Mitragynine itself acts primarily via μ-opioid receptors, though its oxidation product mitragynine pseudoindoxyl acts as a selective μ-opioidagonist with less affinity for δ or κ receptors. Another alkaloid with a major contribution to the μ-opioid activity of the kratom plant is the related compound 7-hydroxymitragynine, which, while present in the plant in much smaller quantities than mitragynine, is a much more potent μ-opioid partial agonist. In murine models, the extracted alkaloids of the Kratom plant are shown to cause an insignificant amount of drug induced respiratory depression, unlike full μ-opioid agonists.
Research on mitragynine structure–activity relationships have led to discovery of new potent opioid agonists, notably some C10-halogen and 2,3-ethylene glycol bridged derivatives of 7-hydroxymitragynine. The most potent one is the 10-fluoro ethylene glycol adduct of 7-hydroxymitragynine with a potency 4-fold higher than 7-hydroxymitragynine. Other modification led to 2,3-dihydro derivatives such as MGM-15, prepared by reduction of 7-hydroxymitragynine with sodium borohydride. The antinociceptive effect of MGM-15 is between 15 and 50 times more potent than that of morphine after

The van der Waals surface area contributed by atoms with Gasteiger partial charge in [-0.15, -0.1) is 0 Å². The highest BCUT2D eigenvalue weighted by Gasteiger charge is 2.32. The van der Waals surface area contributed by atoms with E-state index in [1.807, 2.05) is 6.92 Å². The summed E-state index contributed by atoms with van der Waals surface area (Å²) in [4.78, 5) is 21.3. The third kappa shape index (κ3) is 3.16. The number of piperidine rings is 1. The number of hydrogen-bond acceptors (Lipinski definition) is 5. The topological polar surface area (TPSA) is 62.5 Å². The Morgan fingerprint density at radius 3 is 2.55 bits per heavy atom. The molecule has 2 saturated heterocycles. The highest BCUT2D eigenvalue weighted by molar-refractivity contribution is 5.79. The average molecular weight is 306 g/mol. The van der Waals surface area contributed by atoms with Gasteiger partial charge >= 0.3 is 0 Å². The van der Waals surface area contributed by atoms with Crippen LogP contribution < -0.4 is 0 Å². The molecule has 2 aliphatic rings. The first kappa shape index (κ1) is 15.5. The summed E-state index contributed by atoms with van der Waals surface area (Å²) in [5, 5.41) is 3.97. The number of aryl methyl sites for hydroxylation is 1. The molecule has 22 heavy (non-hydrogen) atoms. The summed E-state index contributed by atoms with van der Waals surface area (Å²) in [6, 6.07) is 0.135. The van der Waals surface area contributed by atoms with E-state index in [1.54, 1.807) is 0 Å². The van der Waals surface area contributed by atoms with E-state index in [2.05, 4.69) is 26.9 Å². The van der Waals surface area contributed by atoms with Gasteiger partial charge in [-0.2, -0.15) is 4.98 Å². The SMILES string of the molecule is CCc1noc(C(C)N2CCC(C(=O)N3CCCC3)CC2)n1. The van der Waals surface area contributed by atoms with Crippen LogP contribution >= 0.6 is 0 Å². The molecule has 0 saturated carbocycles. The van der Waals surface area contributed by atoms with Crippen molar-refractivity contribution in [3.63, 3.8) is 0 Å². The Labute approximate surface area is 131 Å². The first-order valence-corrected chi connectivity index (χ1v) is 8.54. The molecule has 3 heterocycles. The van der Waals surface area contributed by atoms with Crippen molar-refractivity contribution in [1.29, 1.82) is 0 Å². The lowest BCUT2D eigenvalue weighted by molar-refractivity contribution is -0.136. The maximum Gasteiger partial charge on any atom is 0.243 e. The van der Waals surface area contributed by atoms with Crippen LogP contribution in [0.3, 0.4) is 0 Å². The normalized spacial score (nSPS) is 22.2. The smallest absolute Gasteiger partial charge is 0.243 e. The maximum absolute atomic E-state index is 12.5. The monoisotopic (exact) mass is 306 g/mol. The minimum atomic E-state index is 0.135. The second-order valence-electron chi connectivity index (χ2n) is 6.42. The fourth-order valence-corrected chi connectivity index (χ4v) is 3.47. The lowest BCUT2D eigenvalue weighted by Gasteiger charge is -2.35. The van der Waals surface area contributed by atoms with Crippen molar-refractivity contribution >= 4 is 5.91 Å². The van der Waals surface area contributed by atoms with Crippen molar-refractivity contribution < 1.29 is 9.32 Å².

subcutaneous and oral administration.
Mitragynine has been studied in chronic users. It undergoes extensive hepatic metabolism with linear kinetics and long half life.
Detection in body fluids
Blood mitragynine concentrations are expected to be in a range of 10–50 μg/L in persons using the drug recreationally. Detection in body fluids is typically by liquid chromatography-mass spectrometry.
It is structurally related to yohimbine but shows a totally different pharmacology.
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